Inside This Deceptively Simple Story Lurks A 'Burning' Psychological Thriller
TERRY GROSS, HOST:
This is FRESH AIR. In this year's foreign language film Oscar race, South Korea will be represented by the drama "Burning," written and directed by Lee Chang-dong. The movie, adapted from a short story, by Haruki Murakami is a psychological thriller about three young characters, one of whom is played by the popular Korean-American actor Steven Yeun. Film critic Justin Chang has this review.
JUSTIN CHANG, BYLINE: "Burning" is the most absorbing new movie I've seen this year and also the most enigmatic. The director Lee Chang-dong tells a deceptively simple story about two young men and the young woman who brings them together, with the kind of psychological ambiguity that can make other movies feel clunky and diagrammed by comparison. Just when you think you've figured out what kind of movie "Burning" is - a romantic triangle, a crime thriller, a dark comedy of class rage - it suddenly changes shape and slips through your fingers. Lee and his co-writer, Oh Jungmi, adapted the screenplay from "Barn Burning," a 1983 short story by Haruki Murakami, which they have skillfully expanded and transplanted from Japan to South Korea.
The popular Korean actor Yoo Ah-in stars as Jong-su, a quiet, withdrawn young man, an aspiring writer who lives on his father's farm in a small town located near the border with North Korea. In the opening scene, though, he's in Seoul working a part-time delivery job when he runs into Hae-mi, a young woman played by Jeon Jong-seo, whom he used to know when they were children. Hae-mi is friendly, flirtatious and a bit volatile. And before long, they're having sex in her cramped apartment, an encounter that seems to mean much more to Jong-su than it does to her.
Not long afterward, Hae-mi begins seeing Ben, a handsome, well-dressed man who drives a Porsche and lives in Seoul's famously rich Gangnam District. Is Ben Hae-mi's new boyfriend? It's not entirely clear. And either way, Hae-mi insists on keeping Jong-su around. As the three of them hang out, Ben's air of casual entitlement becomes ever more oppressive. He's unfailingly polite, but you can sense the assumed superiority in his little chuckles and half smiles, as well as a chilling lack of emotion that verges on sociopathic. Ben is played by the Korean-American actor Steven Yeun, known for his work on "The Walking Dead." And it's a brilliant stroke of casting. Yeun delivers his performance entirely in Korean, but his American celebrity status lends him the subtle affect of an outsider, making him seem lofty and unreachable.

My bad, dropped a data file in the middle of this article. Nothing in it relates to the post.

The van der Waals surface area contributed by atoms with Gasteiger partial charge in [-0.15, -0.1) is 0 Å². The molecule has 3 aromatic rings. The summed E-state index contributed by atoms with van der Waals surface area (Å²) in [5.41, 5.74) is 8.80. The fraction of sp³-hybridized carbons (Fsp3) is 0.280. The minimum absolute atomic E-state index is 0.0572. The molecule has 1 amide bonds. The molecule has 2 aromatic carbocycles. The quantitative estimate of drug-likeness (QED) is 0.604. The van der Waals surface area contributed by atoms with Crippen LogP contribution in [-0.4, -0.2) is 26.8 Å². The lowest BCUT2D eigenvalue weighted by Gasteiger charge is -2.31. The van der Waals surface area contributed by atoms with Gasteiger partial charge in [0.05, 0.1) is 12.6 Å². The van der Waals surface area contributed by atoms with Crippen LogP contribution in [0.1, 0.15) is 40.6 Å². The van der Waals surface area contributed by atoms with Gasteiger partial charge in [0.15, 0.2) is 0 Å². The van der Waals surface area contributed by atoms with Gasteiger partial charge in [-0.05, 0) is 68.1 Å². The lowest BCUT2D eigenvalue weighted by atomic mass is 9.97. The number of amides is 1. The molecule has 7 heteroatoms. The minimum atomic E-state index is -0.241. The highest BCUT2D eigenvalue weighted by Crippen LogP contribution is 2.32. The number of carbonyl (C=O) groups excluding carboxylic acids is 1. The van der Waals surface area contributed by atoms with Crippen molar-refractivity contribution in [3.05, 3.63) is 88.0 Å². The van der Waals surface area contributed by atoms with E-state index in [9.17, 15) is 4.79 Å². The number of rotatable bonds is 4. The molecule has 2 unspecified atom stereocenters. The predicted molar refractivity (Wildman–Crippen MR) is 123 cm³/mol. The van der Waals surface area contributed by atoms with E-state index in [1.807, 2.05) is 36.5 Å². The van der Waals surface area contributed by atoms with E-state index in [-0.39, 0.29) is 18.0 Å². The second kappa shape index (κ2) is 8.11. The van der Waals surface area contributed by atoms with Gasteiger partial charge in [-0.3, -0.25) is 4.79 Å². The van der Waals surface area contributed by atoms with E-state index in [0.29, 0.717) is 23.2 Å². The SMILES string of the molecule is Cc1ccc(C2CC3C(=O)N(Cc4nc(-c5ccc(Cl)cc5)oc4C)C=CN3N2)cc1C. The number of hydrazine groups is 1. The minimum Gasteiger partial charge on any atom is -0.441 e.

But all three performances are flawless. Jeon Jong-seo, in a heartbreaking screen debut, plays Hae-mi as a lost, lonely woman with a startling capacity for emotion. As the movie's inarticulate male lead, Yoo Ah-in has, in some ways, the trickiest task. But he reaches almost subterranean depths of feeling. Even when his character Jong-su says nothing, which is most of the time, you feel his awkwardness, jealousy and insecurity. Most intriguingly, you sense his inner conflict - not just his desire for Hae-mi but also his strange fascination with Ben, who can be as attractive as he is repellent.
The characters' bonds are so emotionally and psychologically complex that I could have gladly watched their dynamics subtly play out for hours. But shortly after Ben makes a strange personal admission that illuminates the meaning of the title, "Burning" gradually shifts into a darker, more menacing psycho-thriller register. Someone disappears without explanation, seemingly insignificant details from the story's first half begin to take on frightening implications in the second. Jong-su tries to figure out what's going on. But with each new lead, the ground seems to shift beneath his feet.
At times, we hear the sounds of North Korean propaganda blasting from the loudspeakers across the border, a detail that has led some to interpret "Burning" as a parable of political reunification. Others have read the movie as a more straightforward study of class resentment, underscored by the contrast between Ben's elegant apartment and the run-down farmhouse that Jong-su calls home. Ben is like a modern-day, Korean Gatsby, Jong-su says. He himself feels a deep affinity with his favorite writer, William Faulkner, a reference that provides a grim clue as to where the story is headed.
Lee Chang-dong, a major figure in world cinema, previously directed the dramas "Secret Sunshine" and "Poetry," which followed their characters on intensely harrowing emotional journeys, marked by the faint possibility of transcendence. "Burning" is also invested in a search for deeper meaning. But transcendence here seems even more elusive. To me, the world is a mystery, Jong-su says, shortly before the movie reaches its tense, frightening and diabolically slippery finale. "Burning" knows that the most compelling mysteries are the ones that can never be solved.
GROSS: Justin Chang is a film critic for the LA Times. Tomorrow on FRESH AIR, we'll talk about how U.S. law enforcement failed to see the threat of white nationalism and now doesn't know how to stop it. My guest will be Janet Reitman. We'll talk about her article in Sunday's New York Times Magazine. She reports that domestic counterterrorism strategy has focused on Islamic extremists and ignored the rising danger of far-right extremists. I hope you'll join us.
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GROSS: FRESH AIR's executive producer is Danny Miller. Our interviews and reviews are produced and edited by Amy Salit, Phyllis Myers, Sam Briger, Lauren Krenzel, Heidi Saman, Therese Madden, Mooj Zadie, Thea Chaloner and Seth Kelley. I'm Terry Gross.
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